If the presence of Sproles in New Orleans doesn’t sound too exciting from a fantasy perspective, there’s a reason for that. It’s all about opportunity. It’s hard to see Sproles getting significant touches in New Orleans, and that leaves him as waiver wire material unless those above him on the depth chart become injured.
By: Dave Stringer — August 1, 2011 @ 3:14 am
With a youth movement under way and their star wide receiver no longer in their plans, the Cincinnati Bengals have traded Chad Ochocinco to New England. Reports indicate the Bengals will receive the Patriots’ fifth-round draft pick in 2012 and their sixth-round pick in 2013.
Me? No longer the imposing deep threat?
The enigmatic Ochocinco has spent the last few seasons talking his way out of Cincinnati. With the team expected to start rookie quarterback Andy Dalton and having used their fourth pick in the draft on wide receiver A.J. Green, Ochocinco finally got his wish.
In New England, he will join a receiving unit that has lacked a proven deep threat since Randy Moss was traded early in the 2010 season. He will start opposite Deion Branch with Wes Welker playing out of the slot.
Ochocinco is coming off a disappointing 2010, having caught just 67 passes for 831 yards and four touchdowns during a season in which Terrell Owens overtook him as the team’s lead receiver.
In Cincinnati, Ochocinco would have been the lead receiver on a team that will likely start a rookie quarterback and would have been looking to reduce the receiver’s role as they underwent a youth movement.
Going to New England, Ochocinco joins one of the NFL’s most prolific offenses led by arguably the league’s top quarterback in Tom Brady, so this trade increases his 2011 fantasy prospects.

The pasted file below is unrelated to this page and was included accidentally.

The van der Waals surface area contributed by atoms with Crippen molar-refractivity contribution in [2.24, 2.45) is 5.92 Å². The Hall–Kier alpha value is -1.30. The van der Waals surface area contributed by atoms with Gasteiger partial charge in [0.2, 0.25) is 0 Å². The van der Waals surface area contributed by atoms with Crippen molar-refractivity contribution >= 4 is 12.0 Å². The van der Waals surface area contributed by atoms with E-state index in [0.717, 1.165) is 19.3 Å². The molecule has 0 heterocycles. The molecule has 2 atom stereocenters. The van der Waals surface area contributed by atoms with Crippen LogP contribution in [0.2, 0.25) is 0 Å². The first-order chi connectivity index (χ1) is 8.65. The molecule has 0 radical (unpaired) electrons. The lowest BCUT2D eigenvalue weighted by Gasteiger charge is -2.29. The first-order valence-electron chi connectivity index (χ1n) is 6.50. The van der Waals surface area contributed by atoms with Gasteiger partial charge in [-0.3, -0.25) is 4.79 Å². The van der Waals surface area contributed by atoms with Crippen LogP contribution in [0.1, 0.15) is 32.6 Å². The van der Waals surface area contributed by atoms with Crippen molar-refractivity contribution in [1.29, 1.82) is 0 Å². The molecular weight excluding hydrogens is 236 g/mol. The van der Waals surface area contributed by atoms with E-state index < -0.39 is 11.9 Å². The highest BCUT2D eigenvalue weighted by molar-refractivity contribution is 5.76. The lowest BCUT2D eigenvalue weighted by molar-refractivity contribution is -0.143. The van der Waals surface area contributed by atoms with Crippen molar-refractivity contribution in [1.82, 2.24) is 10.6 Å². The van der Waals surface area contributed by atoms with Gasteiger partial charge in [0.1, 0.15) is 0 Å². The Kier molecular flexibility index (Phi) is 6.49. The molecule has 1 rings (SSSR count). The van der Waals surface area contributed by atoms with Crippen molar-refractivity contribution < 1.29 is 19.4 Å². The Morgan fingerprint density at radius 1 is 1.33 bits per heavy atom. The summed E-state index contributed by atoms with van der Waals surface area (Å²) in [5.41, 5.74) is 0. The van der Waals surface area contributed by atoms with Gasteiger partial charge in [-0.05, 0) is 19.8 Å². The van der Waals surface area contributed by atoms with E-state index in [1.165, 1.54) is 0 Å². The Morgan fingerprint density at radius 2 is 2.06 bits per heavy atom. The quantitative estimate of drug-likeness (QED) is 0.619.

However, expecting him to return as the fantasy stud he was a few years ago is ill-advised.
New England’s offense features a pair of solid, young pass-receiving tight ends in Rob Gronkowski and Aaron Hernandez; Welker remains the league’s top slot receiver; and Branch was a good, if inconsistent, performer last season after coming over from the Seahawks.
In addition, Ochocinco is approaching 34, he has failed to reach 1,000 receiving yards in two of the last three seasons, and he is no longer the imposing deep threat he was for most of his career.
He was a WR5 in Cincinnati, and while the move to New England should increase his production, he still ranks no better than a low-end WR3 with the Patriots.
The biggest fantasy losers in this deal are Dalton and Branch. Dalton loses his top receiver while Branch will likely see his targets reduced. Branch was rated as a WR3 before the trade but drops to an upper-tier WR4.
By: Dave Stringer — July 29, 2011 @ 2:31 pm
After failing to reach an agreement on a long-term extension in Seattle, Matt Hasselbeck has landed in Tennessee with the Titans.
Hassebleck to Tennessee - Music to fantasy owner's ears?
Reports indicate that Tennessee was willing to give Hasselbeck a lengthier contract than Seattle was, and he is expected to open the season as the Titans’ starter.
With rookie first-round pick Jake Locker previously atop the depth chart because of Kerry Collins‘ retirement, the Titans were interested in acquiring a veteran to help ease Locker’s transition into the NFL. Hasselbeck’s solid character and experience make him a perfect fit for that role.
In Seattle, Hasselbeck had become redundant after the team came to terms with former Vikings quarterback Tarvaris Jackson.
Going from the unemployment line to starting in an offense with Chris Johnson certainly improves your chance of success, so the move is positive from Hasselbeck’s perspective.
That’s not to say you should plan on owning him in 2011.
While the Titans’ solid offensive line should keep him upright more than he was in Seattle, it is hard to ignore that he suffered through his worst year as a starter last season. He is also 36 years old and is coming to a team with major question marks at tight end and wide receiver. Avoid Hasselbeck in 2011.